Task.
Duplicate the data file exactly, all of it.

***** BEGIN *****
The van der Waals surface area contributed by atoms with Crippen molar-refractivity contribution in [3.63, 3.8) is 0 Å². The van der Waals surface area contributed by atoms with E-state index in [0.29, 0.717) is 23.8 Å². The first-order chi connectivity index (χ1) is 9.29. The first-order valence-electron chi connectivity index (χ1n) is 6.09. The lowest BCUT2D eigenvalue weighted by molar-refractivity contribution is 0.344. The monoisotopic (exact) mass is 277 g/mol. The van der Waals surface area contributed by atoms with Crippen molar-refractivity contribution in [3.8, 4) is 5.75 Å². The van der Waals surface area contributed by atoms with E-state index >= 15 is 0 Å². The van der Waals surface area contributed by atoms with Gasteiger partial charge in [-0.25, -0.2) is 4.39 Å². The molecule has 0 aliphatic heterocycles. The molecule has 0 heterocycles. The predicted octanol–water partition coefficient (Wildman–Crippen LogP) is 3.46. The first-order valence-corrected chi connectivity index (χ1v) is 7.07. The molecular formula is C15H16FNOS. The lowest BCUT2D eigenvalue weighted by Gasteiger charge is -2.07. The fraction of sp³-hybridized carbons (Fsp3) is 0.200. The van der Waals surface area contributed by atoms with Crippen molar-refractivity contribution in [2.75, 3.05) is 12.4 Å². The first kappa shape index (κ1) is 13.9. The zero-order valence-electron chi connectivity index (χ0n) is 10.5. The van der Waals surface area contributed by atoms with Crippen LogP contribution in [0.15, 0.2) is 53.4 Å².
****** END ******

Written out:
The van der Waals surface area contributed by atoms with Crippen molar-refractivity contribution in [3.63, 3.8) is 0 Å². The van der Waals surface area contributed by atoms with E-state index in [0.29, 0.717) is 23.8 Å². The first-order chi connectivity index (χ1) is 9.29. The first-order valence-electron chi connectivity index (χ1n) is 6.09. The lowest BCUT2D eigenvalue weighted by molar-refractivity contribution is 0.344. The monoisotopic (exact) mass is 277 g/mol. The van der Waals surface area contributed by atoms with Crippen molar-refractivity contribution in [3.8, 4) is 5.75 Å². The van der Waals surface area contributed by atoms with E-state index >= 15 is 0 Å². The van der Waals surface area contributed by atoms with Gasteiger partial charge in [-0.25, -0.2) is 4.39 Å². The molecule has 0 aliphatic heterocycles. The molecule has 0 heterocycles. The predicted octanol–water partition coefficient (Wildman–Crippen LogP) is 3.46. The first-order valence-corrected chi connectivity index (χ1v) is 7.07. The molecular formula is C15H16FNOS. The lowest BCUT2D eigenvalue weighted by Gasteiger charge is -2.07. The fraction of sp³-hybridized carbons (Fsp3) is 0.200. The van der Waals surface area contributed by atoms with Crippen molar-refractivity contribution in [2.75, 3.05) is 12.4 Å². The first kappa shape index (κ1) is 13.9. The zero-order valence-electron chi connectivity index (χ0n) is 10.5. The van der Waals surface area contributed by atoms with Crippen LogP contribution in [0.15, 0.2) is 53.4 Å².